Hotels, Restaurants and Leisure

Motel 6 pays $12 million for sharing guest lists with US immigration: Washington AG

Key Points
  • Motel 6 agreed to pay $12 million to settle a lawsuit in which Washington state's attorney general said the chain routinely provided guest lists to U.S. Immigration and Customs Enforcement (ICE) agents.
  • Attorney General Bob Ferguson said the money will go to roughly 80,000 people who stayed at seven of the chain's Washington locations from 2015 and 2017.
  • Motel 6 is controlled by the private-equity firm Blackstone, which bought the brand in 2012.
A Motel 6
Fort Worth Star-Telegram | Tribune News Service | Getty Images

Motel 6 agreed to pay $12 million to settle a lawsuit in which Washington state's attorney general said the chain routinely provided guest lists to U.S. Immigration and Customs Enforcement (ICE) agents.

Attorney General Bob Ferguson, who announced the settlement on Thursday, said the money will go to roughly 80,000 people who stayed at seven of the chain's Washington locations from 2015 and 2017.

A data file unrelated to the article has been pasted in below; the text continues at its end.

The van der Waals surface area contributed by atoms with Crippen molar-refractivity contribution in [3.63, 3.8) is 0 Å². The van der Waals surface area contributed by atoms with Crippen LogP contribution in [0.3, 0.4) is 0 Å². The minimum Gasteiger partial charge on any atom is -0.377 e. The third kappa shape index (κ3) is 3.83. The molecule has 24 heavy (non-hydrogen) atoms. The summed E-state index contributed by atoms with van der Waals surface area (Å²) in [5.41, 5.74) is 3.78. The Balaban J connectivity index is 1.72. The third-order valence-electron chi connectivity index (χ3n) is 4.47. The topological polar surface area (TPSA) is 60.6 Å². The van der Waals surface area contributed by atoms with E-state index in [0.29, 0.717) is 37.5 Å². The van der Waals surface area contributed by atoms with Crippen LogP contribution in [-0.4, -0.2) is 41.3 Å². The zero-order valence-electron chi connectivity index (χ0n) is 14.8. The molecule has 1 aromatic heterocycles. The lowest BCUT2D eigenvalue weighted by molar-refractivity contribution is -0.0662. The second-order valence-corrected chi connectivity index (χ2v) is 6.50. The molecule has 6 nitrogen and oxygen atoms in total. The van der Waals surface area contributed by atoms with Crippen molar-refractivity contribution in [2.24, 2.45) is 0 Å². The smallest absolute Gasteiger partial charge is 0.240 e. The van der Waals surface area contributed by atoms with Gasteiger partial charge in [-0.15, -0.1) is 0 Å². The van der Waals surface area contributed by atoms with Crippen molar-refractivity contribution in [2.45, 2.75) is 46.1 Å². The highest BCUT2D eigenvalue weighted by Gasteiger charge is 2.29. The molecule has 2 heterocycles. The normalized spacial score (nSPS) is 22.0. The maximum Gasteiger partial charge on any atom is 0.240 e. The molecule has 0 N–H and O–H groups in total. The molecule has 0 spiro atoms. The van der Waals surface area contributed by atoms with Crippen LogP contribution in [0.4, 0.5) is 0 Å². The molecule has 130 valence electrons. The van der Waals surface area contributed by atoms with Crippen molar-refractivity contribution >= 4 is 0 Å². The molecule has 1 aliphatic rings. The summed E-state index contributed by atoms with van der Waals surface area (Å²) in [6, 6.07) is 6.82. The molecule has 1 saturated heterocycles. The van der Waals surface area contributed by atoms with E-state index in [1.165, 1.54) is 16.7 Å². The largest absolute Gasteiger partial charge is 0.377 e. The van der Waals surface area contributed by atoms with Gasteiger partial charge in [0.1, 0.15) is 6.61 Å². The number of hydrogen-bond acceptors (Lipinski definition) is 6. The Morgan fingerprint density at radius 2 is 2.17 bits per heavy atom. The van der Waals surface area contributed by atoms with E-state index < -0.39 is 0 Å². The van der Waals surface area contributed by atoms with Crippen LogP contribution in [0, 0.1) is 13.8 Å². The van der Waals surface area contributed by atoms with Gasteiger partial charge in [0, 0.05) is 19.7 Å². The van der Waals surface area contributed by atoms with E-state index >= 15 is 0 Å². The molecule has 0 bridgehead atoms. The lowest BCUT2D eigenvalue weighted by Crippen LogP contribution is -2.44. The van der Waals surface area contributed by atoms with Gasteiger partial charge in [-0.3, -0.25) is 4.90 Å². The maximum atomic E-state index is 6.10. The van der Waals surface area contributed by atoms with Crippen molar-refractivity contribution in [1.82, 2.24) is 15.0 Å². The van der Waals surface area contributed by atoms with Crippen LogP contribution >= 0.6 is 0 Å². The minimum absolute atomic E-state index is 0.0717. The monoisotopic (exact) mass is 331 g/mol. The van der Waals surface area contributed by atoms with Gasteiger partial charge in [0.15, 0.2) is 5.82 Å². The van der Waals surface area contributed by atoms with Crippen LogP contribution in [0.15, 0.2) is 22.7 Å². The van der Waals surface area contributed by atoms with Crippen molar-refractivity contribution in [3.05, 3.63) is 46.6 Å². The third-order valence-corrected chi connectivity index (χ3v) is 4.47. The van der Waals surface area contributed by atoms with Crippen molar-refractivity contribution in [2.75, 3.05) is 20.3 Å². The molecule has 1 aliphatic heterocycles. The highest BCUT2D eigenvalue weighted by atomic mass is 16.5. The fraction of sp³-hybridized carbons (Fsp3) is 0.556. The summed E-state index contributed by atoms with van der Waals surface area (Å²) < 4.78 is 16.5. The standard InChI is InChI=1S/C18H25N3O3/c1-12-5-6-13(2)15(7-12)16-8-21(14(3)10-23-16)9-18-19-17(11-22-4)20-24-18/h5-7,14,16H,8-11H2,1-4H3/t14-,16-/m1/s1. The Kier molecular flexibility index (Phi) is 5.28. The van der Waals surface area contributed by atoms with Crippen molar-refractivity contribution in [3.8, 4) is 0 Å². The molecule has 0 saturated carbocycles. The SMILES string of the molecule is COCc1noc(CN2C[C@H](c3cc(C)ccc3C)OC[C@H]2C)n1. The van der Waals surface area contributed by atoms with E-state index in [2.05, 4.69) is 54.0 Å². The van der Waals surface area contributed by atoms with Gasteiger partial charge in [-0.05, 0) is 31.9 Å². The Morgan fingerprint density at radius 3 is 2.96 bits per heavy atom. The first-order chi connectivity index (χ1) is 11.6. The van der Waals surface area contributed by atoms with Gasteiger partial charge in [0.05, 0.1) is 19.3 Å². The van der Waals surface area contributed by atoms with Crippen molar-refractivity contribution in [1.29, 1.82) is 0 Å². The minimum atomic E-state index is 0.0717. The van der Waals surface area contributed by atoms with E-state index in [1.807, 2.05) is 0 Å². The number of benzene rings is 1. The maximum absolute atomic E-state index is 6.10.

He said their privacy rights were violated because Motel 6 gave their personal information to ICE without their knowledge, and at least nine Washington residents were detained.

As part of the settlement, Motel 6 also agreed it will not hand over guest information nationwide absent a warrant or other legal order, and will improve employee training, Ferguson said.

Motel 6 said in a statement it was pleased to settle, and that "the safety and security of our guests, which includes protecting guest information, is our top priority."

The settlement came five months after Motel 6 agreed to a $7.6 million settlement of similar claims in a proposed class-action lawsuit in Arizona. That accord has yet to receive court approval, court records show.

U.S. President Donald Trump has made immigration a central focus of his presidency.

Motel 6 is controlled by the private-equity firm Blackstone, which bought the brand in 2012.

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Key Points
  • President Donald Trump says he will give Mexico a year to stem the flow of illegal drugs and migrants over the southern border, or he will impose auto tariffs, and if they don't work, he will shut the border.
  • The statement represents a significant step back from Trump's earlier threats to shut the border as early as this weekend.
  • The new, yearlong delay before any action will be taken is good news to businesses and Republican lawmakers, both of whom were strongly opposed to any border closure.